The Marvel Cinematic Universe continues to expand at a rapid rate this year, with two big-screen successes already under its belt (Guardians of the Galaxy Vol 2 and Spider-Man: Homecoming), Thor: Ragnarok still to come, and at least two new series on the way (The Defenders and Inhumans, with a possible fall release for Punisher as well). It's a full slate for the comic giant this year, and fans have noticed that it's got a distinctly cosmic feel to it.
While Homecoming and Defenders are about street-level superheros, Inhumans, Ragnarok and Guardians Vol 2 all take place at least partially off-world. It's not too surprising, of course, as the MCU continues to evolve and pushes the envelope, introducing more 'out there' concepts and lesser known characters, and building toward the biggest cosmic battle of all: 2018's Infinity War. With the always-connected MCU now truly starting to expanding into galactic storylines, fans are wondering just how connected these latest offerings will be.
While it's clear that both the Guardians and the events of Ragnarok will tie directly into Infinity War, what about the latest addition to the small screen? The Inhumans have plenty of connections in the comics, but will they (and Agents of SHIELD) be joining the big-screen cosmic universe any time soon?
Short answer: no, almost certainly not, due to the rift between Marvel Studios and Marvel TV. But for fans who are dedicated to the idea that "it's all connected," here's how the Inhumans (theoretically) fit into Marvel's cosmic landscape.
Who Are The Inhumans?
The concept of Inhumans isn't a new one for fans of the MCU, as they've already been introduced in Agents of SHIELD. Through that series, fans already know the basics about this super-powered race: they are the result of genetic experimentation done on humans by the Kree, and then abandoned on Earth. Those with Inhuman DNA can be transformed by contact with Terrigen Mist, which alters them and grants them powers, which are different for everyone. On a very basic level, this is the same origin story as the one told in the comics, although the TV series has made quite a few changes in the process of making this race their own.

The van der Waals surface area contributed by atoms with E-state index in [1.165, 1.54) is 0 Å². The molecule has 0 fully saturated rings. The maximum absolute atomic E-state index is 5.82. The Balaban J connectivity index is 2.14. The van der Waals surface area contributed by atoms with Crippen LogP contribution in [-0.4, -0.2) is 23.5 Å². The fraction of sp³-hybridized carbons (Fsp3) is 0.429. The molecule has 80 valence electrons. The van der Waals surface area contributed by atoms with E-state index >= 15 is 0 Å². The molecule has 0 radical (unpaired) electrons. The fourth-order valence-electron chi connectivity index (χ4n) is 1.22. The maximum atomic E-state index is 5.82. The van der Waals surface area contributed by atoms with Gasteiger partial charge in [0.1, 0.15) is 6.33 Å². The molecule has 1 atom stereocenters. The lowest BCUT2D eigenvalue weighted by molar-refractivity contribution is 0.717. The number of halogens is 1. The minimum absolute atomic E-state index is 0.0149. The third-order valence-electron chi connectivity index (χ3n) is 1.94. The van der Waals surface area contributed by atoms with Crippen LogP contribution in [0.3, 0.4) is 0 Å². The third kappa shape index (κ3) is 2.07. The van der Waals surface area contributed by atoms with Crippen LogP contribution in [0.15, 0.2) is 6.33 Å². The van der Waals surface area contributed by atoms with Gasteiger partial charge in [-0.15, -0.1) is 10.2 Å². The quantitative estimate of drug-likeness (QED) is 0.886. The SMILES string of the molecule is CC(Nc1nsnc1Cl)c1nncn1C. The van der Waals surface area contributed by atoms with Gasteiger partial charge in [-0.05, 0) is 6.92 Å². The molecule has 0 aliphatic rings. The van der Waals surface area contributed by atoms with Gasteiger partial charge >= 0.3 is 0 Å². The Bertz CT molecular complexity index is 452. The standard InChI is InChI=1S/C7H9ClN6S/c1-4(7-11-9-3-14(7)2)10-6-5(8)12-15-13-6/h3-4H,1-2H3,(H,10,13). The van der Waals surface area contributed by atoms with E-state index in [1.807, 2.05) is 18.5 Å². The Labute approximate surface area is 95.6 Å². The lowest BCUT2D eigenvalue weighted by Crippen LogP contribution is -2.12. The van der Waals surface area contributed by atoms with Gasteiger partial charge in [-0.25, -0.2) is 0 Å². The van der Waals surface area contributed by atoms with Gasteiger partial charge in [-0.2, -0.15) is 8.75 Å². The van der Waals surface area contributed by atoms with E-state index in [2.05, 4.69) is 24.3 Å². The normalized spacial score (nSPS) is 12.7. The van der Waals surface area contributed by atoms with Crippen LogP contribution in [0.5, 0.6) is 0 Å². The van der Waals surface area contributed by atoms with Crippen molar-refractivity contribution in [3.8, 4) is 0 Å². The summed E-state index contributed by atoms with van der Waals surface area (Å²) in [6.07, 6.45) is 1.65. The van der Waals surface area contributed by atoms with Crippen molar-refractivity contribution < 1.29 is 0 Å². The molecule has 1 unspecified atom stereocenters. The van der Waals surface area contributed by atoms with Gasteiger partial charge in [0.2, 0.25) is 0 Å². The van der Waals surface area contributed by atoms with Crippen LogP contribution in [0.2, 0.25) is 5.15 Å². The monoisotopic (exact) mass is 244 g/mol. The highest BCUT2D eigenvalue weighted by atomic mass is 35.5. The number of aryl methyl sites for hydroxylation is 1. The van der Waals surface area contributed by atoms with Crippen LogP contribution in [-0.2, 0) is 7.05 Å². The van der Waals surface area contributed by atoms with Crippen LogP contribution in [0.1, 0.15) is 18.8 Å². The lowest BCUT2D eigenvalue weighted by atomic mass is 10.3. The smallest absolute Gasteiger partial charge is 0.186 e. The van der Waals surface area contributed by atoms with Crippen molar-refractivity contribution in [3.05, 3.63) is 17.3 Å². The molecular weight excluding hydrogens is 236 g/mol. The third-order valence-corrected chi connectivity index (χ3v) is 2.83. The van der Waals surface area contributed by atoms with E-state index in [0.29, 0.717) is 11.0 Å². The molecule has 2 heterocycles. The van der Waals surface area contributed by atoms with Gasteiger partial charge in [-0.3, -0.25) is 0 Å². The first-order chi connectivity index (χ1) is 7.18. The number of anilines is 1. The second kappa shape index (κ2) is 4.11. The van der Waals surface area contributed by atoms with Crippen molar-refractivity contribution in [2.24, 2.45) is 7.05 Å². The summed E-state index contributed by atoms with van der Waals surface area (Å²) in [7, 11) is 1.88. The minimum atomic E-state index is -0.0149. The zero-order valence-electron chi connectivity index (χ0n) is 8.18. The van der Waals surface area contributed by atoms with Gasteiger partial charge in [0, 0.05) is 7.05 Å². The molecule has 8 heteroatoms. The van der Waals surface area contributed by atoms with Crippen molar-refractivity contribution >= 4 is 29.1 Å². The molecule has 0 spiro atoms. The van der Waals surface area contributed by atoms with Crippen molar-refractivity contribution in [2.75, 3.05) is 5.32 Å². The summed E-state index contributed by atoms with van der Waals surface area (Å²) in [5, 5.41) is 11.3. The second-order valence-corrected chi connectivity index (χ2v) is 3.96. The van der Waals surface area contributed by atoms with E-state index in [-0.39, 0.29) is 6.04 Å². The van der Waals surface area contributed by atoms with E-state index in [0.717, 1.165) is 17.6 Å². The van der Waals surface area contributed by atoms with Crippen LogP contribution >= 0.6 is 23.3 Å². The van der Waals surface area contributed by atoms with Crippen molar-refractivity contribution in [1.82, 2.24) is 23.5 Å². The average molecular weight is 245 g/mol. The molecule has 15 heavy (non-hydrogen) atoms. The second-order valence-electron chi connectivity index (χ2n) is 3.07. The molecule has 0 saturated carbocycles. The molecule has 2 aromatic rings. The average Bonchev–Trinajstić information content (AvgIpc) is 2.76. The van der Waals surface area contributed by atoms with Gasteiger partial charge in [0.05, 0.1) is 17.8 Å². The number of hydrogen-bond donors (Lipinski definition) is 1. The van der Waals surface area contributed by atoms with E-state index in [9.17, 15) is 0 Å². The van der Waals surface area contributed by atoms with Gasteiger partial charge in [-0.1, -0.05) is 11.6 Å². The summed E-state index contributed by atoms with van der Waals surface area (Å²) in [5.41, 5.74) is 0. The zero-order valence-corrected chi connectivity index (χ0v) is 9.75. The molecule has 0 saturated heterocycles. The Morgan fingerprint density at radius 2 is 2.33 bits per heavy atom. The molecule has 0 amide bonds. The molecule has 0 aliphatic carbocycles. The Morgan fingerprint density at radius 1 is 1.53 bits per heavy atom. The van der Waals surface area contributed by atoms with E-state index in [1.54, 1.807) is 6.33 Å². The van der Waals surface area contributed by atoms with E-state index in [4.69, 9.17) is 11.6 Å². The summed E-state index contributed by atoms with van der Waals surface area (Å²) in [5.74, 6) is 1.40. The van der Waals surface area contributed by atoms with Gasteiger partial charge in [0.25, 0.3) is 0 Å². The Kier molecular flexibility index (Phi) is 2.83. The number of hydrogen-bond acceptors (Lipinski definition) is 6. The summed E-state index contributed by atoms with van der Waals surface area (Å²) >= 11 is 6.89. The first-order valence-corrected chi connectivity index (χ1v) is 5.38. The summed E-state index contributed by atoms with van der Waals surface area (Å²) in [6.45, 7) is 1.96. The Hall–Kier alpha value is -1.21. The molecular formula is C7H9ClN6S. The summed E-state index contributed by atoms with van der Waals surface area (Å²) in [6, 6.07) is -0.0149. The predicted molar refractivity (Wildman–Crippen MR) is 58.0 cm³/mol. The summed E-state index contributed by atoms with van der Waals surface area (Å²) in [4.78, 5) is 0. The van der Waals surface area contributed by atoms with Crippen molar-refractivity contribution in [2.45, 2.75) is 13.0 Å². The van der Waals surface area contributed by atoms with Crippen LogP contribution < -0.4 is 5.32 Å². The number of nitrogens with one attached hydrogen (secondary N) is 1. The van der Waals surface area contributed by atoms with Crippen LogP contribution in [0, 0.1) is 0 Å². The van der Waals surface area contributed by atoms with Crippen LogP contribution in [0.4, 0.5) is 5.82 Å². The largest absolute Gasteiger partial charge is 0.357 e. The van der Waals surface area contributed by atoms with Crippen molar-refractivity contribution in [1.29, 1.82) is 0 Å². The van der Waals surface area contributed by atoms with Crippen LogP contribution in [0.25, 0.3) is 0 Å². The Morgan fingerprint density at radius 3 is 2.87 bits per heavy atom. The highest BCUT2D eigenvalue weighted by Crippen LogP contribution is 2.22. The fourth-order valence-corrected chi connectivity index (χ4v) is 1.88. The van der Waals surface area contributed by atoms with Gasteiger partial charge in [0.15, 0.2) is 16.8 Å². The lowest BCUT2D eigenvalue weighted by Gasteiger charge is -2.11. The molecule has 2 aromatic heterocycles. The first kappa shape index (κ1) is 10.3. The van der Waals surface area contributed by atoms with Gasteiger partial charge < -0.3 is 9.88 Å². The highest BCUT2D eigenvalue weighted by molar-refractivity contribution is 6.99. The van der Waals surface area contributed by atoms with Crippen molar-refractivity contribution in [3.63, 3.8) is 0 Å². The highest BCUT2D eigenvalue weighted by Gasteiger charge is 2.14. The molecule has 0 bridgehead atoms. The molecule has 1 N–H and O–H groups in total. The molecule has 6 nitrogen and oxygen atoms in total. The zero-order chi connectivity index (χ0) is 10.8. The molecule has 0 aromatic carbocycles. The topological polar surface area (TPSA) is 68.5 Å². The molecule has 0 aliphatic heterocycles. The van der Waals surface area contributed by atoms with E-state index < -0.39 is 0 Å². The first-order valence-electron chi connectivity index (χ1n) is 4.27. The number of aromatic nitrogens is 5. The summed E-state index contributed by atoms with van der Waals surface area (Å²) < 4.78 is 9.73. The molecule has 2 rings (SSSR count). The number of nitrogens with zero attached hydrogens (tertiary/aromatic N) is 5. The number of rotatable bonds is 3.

While the basic idea of Inhumans is covered in Agents of SHIELD, the majority of big-name characters from the comics haven't made an appearance, and these are the ones that the new Inhumans series is set to focus on. This series will begin in the lunar city of Attilan, centered on the Royal Family of another group of Inhumans who live entirely separate from humans. This includes the best-known names from the comics, such as Black Bolt (Anson Mount), Medusa (Serinda Swan), Maximus (Iwan Rheon), Crystal (Isablle Cornish) and Gorgon (Eme Ikwuakor). Having lived in isolation for many years, the trailer shows Maximus stirring up a rebellion that will lead to the appearance of these Royal Inhumans on Earth.
The Kree Connection
The most obvious connection that the Inhumans will have with the existing MCU is through Agents of SHIELD, and the Inhumans on Earth. It would make perfect sense to connect these two shows, as the Royal Family must surely be aware of the existence of other Inhumans on the surface, and may even end up connecting with government organizations such as SHIELD and (possibly) SWORD.